|Maureen Leong-Kee, Naturalist|
The trip was also a perfect excuse us to see more of Georgia than we had. We love our marshes here in the "low country", as they call it, but Georgia's geography becomes much more interesting and varied as you travel farther inland, until finally reaching the Blue Ridge Mountains in the north. We've been starved for a change of landscape for a while now, as Florida, like Savannah, is essentially flat and marshy. I would have been happy to see even a slight incline after all of our time on the level, but we managed much more than that. Maureen found us a great campsite at High Falls State Park, which, as the names suggests, has a scenic series of waterfalls cutting across the grounds.
Best of all, we got to sleep in a yurt. A yurt is a style of housing that I'll describe as being essentially a cross between a tent a a teepee. It's more comfortable than sleeping on the ground in a tent, but still gives the sense of being in nature. The birding began as soon as we stepped out of the car, with several Eastern Wood-pewees using the surrounding trees as a landing base in between bouts of catching insects in mid-air. An Eastern Kingbird, a large group of Brown-headed Nuthatches, a Pine Warbler, and a pair of Carolina Wrens were also calling and flitting above our yurt while the sun set behind High Falls Lake.
|Outside our Yurt. High Falls Lake is just off to the left.|
|Inside our luxurious yurt. It was surprisingly roomy inside, like camping in one of the tents from Harry Potter.|
The next morning we met up with James Fleullan, president of Macon's local Audubon chapter, and an all-around knowledgable nature-lover. He led us out to some sod farms, where we had high hopes of finding Buff-breasted Sandpipers, which had been seen there recently. They happened to elude us, but it's hard to feel sorry for yourself when we had half a dozen Uplands practically in our laps, and easily a hundred Pectoral Sandpipers milling about. We'd seen an Upland in south Florida last year, but had it marked BVD (better view desired) in our life list. We were more than happy to drop the asterisk after these terrific looks at an awesome migrant.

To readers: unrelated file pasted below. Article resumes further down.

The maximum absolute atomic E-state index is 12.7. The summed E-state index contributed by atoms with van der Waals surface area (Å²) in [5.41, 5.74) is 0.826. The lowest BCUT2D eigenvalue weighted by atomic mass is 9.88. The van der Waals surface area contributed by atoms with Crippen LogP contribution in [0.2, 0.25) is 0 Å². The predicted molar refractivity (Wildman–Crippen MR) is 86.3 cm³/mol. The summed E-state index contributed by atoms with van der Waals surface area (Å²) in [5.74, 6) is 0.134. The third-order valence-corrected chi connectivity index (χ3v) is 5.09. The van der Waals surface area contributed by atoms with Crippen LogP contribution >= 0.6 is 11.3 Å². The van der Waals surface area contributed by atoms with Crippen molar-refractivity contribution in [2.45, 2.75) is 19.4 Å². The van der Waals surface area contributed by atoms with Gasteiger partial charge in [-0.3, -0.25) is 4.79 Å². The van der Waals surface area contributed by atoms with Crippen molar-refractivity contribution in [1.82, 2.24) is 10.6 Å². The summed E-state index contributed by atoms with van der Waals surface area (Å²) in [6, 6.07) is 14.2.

Beside "grasspipers", our other target was Horned Lark. From the reports we'd read, we expected to be practically tripping over them. In the end, we did get our lifer lark, albeit, as a speck in the scope. Lose one BVD, gain another… c'est la vie! Honestly, we were happily surprised when we learned that they were reliable in Georgia at all, and now we've got something to look forward to next time we go back. Copious Blue Grosbeaks, and singing Field Sparrows rounded out a fantastic morning at the sod farms.
|Northern Rough-winged Swallows|
A little later we witnessed a medley of raptors at Ocmulgee National Monument. A Mississippi Kite, a couple of Turkey Vultures, three Red-tailed Hawks, and a Broad-winged Hawk were all swirling around together in a vortex of awesome when the pint-sized Broad-wing started getting aggressive with one of the Red-tails. After making a few passes, the Broad-wing went its own way, but this was the first time we'd ever seen these two side by side, and allowed me to realize just how much larger Red-tails are. Other than that, Ocmulgee was notable for an abundance of butterflies. We tried to keep up as James called out some of the more interesting species, but we were happy to defer to his expertise, realizing that we've got a long way to go before we can tell our Commas from our Question Marks.